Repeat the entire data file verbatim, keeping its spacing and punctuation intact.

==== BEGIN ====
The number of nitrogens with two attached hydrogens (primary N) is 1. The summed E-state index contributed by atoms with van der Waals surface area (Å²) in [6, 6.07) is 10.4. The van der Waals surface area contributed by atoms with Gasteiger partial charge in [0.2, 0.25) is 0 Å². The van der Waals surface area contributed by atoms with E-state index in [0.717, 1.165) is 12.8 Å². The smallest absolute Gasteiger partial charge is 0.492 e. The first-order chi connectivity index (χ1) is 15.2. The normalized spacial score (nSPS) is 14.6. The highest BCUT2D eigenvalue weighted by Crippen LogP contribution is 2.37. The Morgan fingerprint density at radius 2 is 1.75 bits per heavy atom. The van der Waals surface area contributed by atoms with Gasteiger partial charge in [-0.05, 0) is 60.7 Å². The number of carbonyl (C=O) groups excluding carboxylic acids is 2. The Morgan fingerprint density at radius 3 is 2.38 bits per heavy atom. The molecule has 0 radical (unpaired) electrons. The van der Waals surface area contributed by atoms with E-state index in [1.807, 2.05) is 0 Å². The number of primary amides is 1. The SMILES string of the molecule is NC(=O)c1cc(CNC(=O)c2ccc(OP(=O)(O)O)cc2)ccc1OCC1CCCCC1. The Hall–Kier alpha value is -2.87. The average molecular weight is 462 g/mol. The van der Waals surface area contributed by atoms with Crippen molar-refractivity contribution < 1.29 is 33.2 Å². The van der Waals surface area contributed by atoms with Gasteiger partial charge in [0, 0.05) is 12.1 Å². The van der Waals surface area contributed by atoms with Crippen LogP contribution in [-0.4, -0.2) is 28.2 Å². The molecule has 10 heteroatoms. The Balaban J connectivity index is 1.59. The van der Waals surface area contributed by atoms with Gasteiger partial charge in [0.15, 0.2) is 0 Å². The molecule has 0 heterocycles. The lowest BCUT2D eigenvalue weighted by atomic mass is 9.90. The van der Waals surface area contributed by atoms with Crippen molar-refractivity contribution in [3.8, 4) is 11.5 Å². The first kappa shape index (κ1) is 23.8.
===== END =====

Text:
The number of nitrogens with two attached hydrogens (primary N) is 1. The summed E-state index contributed by atoms with van der Waals surface area (Å²) in [6, 6.07) is 10.4. The van der Waals surface area contributed by atoms with Gasteiger partial charge in [0.2, 0.25) is 0 Å². The van der Waals surface area contributed by atoms with E-state index in [0.717, 1.165) is 12.8 Å². The smallest absolute Gasteiger partial charge is 0.492 e. The first-order chi connectivity index (χ1) is 15.2. The normalized spacial score (nSPS) is 14.6. The highest BCUT2D eigenvalue weighted by Crippen LogP contribution is 2.37. The Morgan fingerprint density at radius 2 is 1.75 bits per heavy atom. The van der Waals surface area contributed by atoms with Gasteiger partial charge in [-0.05, 0) is 60.7 Å². The number of carbonyl (C=O) groups excluding carboxylic acids is 2. The Morgan fingerprint density at radius 3 is 2.38 bits per heavy atom. The molecule has 0 radical (unpaired) electrons. The van der Waals surface area contributed by atoms with E-state index in [1.807, 2.05) is 0 Å². The number of primary amides is 1. The SMILES string of the molecule is NC(=O)c1cc(CNC(=O)c2ccc(OP(=O)(O)O)cc2)ccc1OCC1CCCCC1. The Hall–Kier alpha value is -2.87. The average molecular weight is 462 g/mol. The van der Waals surface area contributed by atoms with Crippen molar-refractivity contribution < 1.29 is 33.2 Å². The van der Waals surface area contributed by atoms with Gasteiger partial charge in [0, 0.05) is 12.1 Å². The van der Waals surface area contributed by atoms with Crippen LogP contribution in [-0.4, -0.2) is 28.2 Å². The molecule has 10 heteroatoms. The Balaban J connectivity index is 1.59. The van der Waals surface area contributed by atoms with Gasteiger partial charge in [0.15, 0.2) is 0 Å². The molecule has 0 heterocycles. The lowest BCUT2D eigenvalue weighted by atomic mass is 9.90. The van der Waals surface area contributed by atoms with Crippen molar-refractivity contribution in [3.8, 4) is 11.5 Å². The first kappa shape index (κ1) is 23.8.